# Arduino digital input

I cannot make an input of 0.04v into a digital pin think its low. Does low only mean 0v on Arduino Nano, thanks

Show us a good schematic of your circuit. Show us a good image of your wiring.

You do have GNDs connected?

.

Datasheet page 313. Everything below 0,3 x Vcc is a LOW. Everything above 0,6 x Vcc is a HIGH. Everything in between is just up to the mood of the chip and the distance to the moon (aka, undefined, might read LOW, might read HIGH but I probably hysteresis). For Vcc of 5V that’s <1,5V for LOW and >3,0V for HIGH.

For Vcc lower then 2,4V it’s 0,2 x Vcc and 0,7 x Vcc.

Thanks Larry, it’s just a hall switch output going into D3. The hall switch is an A3213EAU-T. It’s input volts is 5v, a 100k resistor goes from 5v input to the output pin, the center wire going to ground.

``````// the setup function runs once when you press reset or power the board
void setup() {
// initialize pins
pinMode(13, OUTPUT);
pinMode(3, INPUT);
}

void loop() {

if (3==LOW)
digitalWrite(13, HIGH);   // turn the LED on (HIGH is the voltage level)
else
digitalWrite(13, LOW);    // turn the LED off by making the voltage LOW

}
``````

I have tried reversing magnet, checked wiring etc.

``````if (3==LOW)
``````

When is 3 ever going to be equal to low aka 0 Did you mean to red the pin?

PS, you can save the resistor by enabling the internal pull ups.

Hall output goes to pin 3, and I am trying to make something happen when pin 3 is made low by the hall switch.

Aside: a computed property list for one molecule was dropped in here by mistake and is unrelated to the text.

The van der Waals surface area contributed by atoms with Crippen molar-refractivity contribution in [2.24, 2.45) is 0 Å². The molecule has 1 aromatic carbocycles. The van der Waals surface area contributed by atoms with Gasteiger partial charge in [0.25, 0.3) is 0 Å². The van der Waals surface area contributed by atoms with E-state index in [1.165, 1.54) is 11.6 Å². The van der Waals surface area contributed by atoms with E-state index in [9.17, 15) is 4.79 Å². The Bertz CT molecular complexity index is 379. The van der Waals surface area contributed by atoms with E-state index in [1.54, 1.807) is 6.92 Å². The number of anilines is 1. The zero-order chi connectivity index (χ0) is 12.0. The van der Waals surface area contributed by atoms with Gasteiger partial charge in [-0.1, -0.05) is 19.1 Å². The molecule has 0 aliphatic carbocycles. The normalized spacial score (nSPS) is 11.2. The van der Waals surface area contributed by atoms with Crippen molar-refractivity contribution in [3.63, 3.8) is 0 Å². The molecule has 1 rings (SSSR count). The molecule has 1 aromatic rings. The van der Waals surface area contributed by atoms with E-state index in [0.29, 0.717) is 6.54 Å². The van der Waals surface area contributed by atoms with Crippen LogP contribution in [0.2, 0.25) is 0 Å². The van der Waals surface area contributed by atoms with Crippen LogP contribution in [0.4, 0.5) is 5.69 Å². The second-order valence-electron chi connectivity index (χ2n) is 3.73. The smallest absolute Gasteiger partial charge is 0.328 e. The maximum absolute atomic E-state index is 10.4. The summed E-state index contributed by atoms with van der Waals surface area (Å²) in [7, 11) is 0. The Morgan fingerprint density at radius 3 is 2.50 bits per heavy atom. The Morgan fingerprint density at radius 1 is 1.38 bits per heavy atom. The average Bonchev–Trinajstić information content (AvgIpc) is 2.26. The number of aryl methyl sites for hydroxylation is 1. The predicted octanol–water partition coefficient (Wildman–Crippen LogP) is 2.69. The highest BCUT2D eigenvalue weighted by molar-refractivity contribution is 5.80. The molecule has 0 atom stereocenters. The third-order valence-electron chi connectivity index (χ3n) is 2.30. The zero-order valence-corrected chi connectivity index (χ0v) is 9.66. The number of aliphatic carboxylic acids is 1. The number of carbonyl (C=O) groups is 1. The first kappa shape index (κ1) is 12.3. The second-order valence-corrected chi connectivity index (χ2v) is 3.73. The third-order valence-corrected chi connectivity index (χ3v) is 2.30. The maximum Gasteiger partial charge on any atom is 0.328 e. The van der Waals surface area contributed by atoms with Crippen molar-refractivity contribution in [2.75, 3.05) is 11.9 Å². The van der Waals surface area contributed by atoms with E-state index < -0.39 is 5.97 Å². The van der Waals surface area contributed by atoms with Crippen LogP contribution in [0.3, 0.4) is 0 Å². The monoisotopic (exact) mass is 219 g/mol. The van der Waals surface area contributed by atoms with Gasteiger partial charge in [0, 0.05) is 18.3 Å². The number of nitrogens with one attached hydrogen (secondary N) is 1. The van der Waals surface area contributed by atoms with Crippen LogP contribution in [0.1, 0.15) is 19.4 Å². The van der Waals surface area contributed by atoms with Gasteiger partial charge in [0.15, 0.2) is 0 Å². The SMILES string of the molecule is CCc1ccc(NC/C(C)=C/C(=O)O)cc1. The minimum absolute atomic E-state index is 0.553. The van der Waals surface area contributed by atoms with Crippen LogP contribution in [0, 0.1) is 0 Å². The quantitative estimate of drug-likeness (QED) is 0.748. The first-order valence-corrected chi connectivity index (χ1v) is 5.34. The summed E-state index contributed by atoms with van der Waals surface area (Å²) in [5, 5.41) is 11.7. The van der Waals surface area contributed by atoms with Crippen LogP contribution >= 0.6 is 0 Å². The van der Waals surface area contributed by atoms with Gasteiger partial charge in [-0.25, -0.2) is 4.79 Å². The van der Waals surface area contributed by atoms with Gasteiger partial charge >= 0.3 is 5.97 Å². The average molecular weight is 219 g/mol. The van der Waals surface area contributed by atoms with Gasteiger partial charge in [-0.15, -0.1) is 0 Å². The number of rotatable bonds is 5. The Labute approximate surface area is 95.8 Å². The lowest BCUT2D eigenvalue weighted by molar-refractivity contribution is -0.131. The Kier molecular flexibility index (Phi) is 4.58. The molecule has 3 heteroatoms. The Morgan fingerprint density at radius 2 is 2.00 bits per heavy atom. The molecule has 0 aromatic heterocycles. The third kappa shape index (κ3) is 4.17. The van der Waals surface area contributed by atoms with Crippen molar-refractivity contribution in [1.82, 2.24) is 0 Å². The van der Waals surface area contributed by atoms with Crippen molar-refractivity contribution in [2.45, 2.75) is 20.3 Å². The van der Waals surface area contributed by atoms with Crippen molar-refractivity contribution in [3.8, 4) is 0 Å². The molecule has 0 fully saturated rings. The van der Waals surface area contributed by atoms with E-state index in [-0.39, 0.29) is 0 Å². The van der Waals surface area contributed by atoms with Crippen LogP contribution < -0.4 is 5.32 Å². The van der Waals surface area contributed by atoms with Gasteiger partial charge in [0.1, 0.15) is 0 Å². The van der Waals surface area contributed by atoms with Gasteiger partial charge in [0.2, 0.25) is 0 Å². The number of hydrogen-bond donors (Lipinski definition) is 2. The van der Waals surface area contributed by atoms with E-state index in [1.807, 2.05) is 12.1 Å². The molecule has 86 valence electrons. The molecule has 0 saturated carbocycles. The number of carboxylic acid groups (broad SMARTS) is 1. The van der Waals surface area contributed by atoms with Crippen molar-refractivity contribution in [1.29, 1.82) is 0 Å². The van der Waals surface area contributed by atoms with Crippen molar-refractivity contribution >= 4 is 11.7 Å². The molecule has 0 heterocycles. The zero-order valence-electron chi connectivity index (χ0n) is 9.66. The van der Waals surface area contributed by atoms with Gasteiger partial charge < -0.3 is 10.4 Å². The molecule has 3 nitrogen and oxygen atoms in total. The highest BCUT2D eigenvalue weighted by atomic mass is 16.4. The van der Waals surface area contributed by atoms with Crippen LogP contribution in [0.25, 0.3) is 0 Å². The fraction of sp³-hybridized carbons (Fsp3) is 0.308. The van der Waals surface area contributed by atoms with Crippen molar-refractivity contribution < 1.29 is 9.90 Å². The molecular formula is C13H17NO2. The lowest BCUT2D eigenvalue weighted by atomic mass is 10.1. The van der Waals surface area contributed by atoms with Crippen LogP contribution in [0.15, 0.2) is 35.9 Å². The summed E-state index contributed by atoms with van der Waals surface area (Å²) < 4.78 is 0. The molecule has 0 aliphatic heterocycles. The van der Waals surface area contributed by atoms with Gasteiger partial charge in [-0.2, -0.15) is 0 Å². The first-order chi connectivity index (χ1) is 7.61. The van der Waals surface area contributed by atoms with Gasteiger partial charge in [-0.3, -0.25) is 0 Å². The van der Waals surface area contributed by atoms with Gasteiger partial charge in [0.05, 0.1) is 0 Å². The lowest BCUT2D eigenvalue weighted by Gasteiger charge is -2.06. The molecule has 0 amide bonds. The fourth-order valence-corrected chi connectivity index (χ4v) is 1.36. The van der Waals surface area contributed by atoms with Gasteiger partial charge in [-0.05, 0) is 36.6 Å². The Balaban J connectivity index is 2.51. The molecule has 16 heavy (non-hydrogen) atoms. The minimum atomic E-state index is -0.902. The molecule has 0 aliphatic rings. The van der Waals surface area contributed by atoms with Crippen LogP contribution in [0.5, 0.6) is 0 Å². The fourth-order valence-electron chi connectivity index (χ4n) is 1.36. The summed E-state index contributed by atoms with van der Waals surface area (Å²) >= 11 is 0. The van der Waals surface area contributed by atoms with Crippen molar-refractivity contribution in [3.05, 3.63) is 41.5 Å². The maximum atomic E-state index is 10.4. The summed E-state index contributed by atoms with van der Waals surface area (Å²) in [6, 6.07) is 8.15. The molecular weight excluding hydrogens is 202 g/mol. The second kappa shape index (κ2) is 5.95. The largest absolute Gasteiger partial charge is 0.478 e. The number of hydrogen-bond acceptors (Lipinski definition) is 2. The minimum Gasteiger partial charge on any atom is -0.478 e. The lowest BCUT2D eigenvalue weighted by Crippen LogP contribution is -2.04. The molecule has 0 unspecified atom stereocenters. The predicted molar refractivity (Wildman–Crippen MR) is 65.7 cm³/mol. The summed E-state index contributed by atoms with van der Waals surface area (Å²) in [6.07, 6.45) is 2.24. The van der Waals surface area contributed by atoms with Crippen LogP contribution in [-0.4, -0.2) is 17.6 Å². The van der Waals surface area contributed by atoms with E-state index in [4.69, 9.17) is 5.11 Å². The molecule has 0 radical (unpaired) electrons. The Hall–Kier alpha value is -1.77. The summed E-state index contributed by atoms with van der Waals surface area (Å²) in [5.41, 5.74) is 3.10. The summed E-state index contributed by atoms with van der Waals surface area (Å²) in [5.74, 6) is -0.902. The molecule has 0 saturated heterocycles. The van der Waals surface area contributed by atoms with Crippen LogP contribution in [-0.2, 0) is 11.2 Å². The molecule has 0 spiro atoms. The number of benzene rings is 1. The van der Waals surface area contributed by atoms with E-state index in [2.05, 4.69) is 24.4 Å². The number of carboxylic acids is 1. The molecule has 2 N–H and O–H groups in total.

Alright, but that line isn't going to do that. Like I said, the number 3 isn't magically going to equal the number 0 If you want to read pin 3, you have to do so.

Many thanks, that woke me up.

``````int ledPin = 13; // LED connected to digital pin 13
int inPin = 3;   // pushbutton connected to digital pin 7
int val = 0;     // variable to store the read value

void setup()
{
pinMode(ledPin, OUTPUT);
pinMode(inPin, INPUT);  // Hall switch
}

void loop()
{
digitalWrite(ledPin, val);
}
``````

Thanks again.

Use the smallest possible variable type. For pins that's a byte.

Things that don't change, make them const. In a lot of cases the compiler can save ram then. And it's my preference (and from a lot others as well) to UpperCamelCase const variables to remind me I can't change those variables.

The name inPin, yeah, it's an input. But it would tell you even more if you would just call it buttonPin But is it a button?

But worst, you comment doesn't match the code! Comment says 7, code says 3. That's why I don't talk about values in the comments because then I would need to edit both code and comment when I change the number with the risk I forget to edit one of both.

val can be a bool (again, smallest possible). But more over, it has NO right to be global Just make it a local.

Or even less code, just inline it if you just use it in one place.

And like I said, you can save a resistor by using the internal pull ups.

What you end up with is

``````const byte LedPin = 13; // Pin to the LED
const byte ButtonPin = 3;   // pin to the button / hall switch

void setup()
{
pinMode(LedPin, OUTPUT);
pinMode(ButtonPin, INPUT_PULLUP);
}

void loop()
{